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  • Cheryl Bear:
    27 Sep. 2021
    A tragic and unforgettable look at what can happen when everything is lost including hope as you feel forgotten. Well done.
  • Doug DeVita:
    24 Oct. 2020
    The anger, frustration, and passion that bubbles through Nelson Diaz-Marcano's best work is on almost-uncontrolled display in this piece; it's a disquieting, provocative work, and among his best. Tight and tense, Diaz-Marcano aims at the root problems of contrasting cultures in this country and pulls the trigger with shattering, heart-breaking precision. It's a thrilling work deserving of numerous productions.
  • Alexander Perez:
    23 Oct. 2020
    A heartbreaking and humbling account of what happens when those who have lost everything are forgotten.

    When your back’s against the wall even the most misguided ideas can seem like miracle cures. And in those moments of abject desperation what could possibly stand between you and ruin? Would it be enough?

    Striking, poignant, and most terrifyingly so, prophetic.
  • Donna Hoke:
    14 Apr. 2020
    "Nostalgically, he loves her." I am going to remember this stage direction forever. This play reminds me of the 'night, Mother standoff, but with further reaching political and personal ramifications. A one-act festival standout.
  • Jennifer O'Grady:
    25 Apr. 2019
    Wow, what a play--skillful and fearless and emotionally powerful. A perfect example of how theater can open our eyes and compel us to respond to realities many of us would rather not think about. I'm in awe of this play (and playwright!).
  • J.Lois Diamond:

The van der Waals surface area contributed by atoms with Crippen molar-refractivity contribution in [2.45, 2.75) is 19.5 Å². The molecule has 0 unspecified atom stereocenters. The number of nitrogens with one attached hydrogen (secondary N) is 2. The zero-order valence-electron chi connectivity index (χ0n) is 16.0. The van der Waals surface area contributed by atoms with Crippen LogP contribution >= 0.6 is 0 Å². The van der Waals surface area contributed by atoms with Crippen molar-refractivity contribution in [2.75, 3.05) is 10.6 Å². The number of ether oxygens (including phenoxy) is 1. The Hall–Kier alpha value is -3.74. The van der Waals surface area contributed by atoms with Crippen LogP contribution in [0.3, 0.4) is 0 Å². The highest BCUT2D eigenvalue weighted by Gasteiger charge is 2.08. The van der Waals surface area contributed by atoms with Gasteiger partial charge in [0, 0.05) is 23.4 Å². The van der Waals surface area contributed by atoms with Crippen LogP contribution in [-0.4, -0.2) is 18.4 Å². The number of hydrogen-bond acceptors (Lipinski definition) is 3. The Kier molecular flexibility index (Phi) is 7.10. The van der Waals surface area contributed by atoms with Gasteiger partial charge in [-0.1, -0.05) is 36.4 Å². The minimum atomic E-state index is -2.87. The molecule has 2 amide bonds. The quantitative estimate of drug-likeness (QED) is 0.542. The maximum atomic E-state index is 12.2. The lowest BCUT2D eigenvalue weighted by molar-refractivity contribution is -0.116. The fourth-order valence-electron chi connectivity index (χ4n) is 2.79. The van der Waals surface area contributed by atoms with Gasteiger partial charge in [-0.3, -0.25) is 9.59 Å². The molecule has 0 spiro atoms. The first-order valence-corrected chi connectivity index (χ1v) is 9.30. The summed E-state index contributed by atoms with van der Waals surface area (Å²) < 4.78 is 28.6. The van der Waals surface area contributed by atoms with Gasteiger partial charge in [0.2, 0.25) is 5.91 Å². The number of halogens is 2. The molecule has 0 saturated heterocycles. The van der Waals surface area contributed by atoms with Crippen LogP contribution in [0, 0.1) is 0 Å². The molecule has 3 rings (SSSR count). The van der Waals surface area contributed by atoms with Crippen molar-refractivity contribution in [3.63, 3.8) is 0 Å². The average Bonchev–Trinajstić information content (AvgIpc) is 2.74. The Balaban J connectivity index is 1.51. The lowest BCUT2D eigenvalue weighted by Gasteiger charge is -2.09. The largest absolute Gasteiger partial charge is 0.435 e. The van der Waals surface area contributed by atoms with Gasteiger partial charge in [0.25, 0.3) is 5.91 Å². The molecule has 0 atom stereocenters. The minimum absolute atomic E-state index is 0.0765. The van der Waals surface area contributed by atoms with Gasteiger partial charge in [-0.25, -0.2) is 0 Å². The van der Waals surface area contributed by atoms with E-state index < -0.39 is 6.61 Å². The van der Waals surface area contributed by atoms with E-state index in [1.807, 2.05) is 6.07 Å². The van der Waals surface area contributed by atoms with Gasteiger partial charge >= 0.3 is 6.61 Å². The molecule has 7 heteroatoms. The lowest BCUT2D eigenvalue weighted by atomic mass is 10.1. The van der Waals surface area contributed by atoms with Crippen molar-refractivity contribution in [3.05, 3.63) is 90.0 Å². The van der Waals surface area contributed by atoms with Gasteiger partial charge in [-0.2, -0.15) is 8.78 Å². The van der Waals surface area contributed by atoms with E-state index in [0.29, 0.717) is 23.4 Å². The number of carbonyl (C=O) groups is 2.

4 Jan. 2019
    This play jumps and soars off the page, full of passion and fury. Heart breaking yet full of warmth and humor. Diaz-Marcano has a unique voice, which is confident, playful and daring. I can't wait to see this produced.
  • Larry Rinkel:
    15 Dec. 2018
    Inexorably powerful and gripping. In the wake of Hurricane Maria and the hell on earth that is now Puerto Rico, cousins Mariel and Toño are locked in a stalemate where she tries to prevent him from committing mass murder to call attention to the neglected island's suffering. They resolve it by playing a kids' game with the result that Toño kills himself, and Mariel is left to wipe up his blood with the "paper towels" that were Donald Trump's horrifically insufficient response to the crisis.
  • Franky D. Gonzalez:
    20 Apr. 2018
    "I am empty of words which is why I’m holding this big ass weapon."

    These words to the heart of a problem that we must reckon with as a country. The catalyst for this play and the situation may have been Hurricane Maria, but the build up is centuries old. Diaz-Marcano creates a play that goes beyond the political and touches the deeply human. At its center is love. A wounded love, but love nevertheless. It's the lashing out of the desperate and suffering. A marvelous play that bears reading and discussion, no matter how uncomfortable that conversation.
  • C. Julian Jiménez:
    21 Mar. 2018
    This play takes off from the jump and then soars. It felt as if I was reading for only 5 minutes and then it was over. The pace and skill of the dialogue is so good. An explosive two-hander that is extremely important right now. Puerto Rico 4Eva.
  • Micki Shelton:
    21 Mar. 2018
    Wow! Everything about this play is perfect, and the way it weaves together and responds to the issues of gun control, racism, war, twisted truth, and Hurricane Maria (both actual and metaphorical) and its effect on the people of Puerto Rico is astonishing. Diaz-Mariano's dialogue carries the story along so you can't stop reading. I agree with Rachael, "this play is a freight train." It's the kind of play that encourages me to improve so I can write a play as good as this. "Paper Towels" needs to be produced and now!